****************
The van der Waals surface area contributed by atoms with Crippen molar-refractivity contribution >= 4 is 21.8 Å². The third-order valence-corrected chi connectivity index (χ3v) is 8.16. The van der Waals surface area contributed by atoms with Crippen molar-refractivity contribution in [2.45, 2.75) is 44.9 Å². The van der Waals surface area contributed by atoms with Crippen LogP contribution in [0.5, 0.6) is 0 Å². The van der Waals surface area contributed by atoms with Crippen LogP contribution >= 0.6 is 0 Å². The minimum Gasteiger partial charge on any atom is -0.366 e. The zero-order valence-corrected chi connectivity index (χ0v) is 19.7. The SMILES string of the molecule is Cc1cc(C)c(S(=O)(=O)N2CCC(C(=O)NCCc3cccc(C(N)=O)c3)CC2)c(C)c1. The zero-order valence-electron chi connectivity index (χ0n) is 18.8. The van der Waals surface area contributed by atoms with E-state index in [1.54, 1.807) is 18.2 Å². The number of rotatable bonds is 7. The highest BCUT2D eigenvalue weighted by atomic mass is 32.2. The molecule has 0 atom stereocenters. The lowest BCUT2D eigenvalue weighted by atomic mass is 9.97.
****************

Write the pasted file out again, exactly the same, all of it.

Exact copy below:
The van der Waals surface area contributed by atoms with Crippen molar-refractivity contribution >= 4 is 21.8 Å². The third-order valence-corrected chi connectivity index (χ3v) is 8.16. The van der Waals surface area contributed by atoms with Crippen molar-refractivity contribution in [2.45, 2.75) is 44.9 Å². The van der Waals surface area contributed by atoms with Crippen LogP contribution in [0.5, 0.6) is 0 Å². The van der Waals surface area contributed by atoms with Crippen LogP contribution >= 0.6 is 0 Å². The minimum Gasteiger partial charge on any atom is -0.366 e. The zero-order valence-corrected chi connectivity index (χ0v) is 19.7. The SMILES string of the molecule is Cc1cc(C)c(S(=O)(=O)N2CCC(C(=O)NCCc3cccc(C(N)=O)c3)CC2)c(C)c1. The zero-order valence-electron chi connectivity index (χ0n) is 18.8. The van der Waals surface area contributed by atoms with E-state index in [1.54, 1.807) is 18.2 Å². The number of rotatable bonds is 7. The highest BCUT2D eigenvalue weighted by atomic mass is 32.2. The molecule has 0 atom stereocenters. The lowest BCUT2D eigenvalue weighted by atomic mass is 9.97.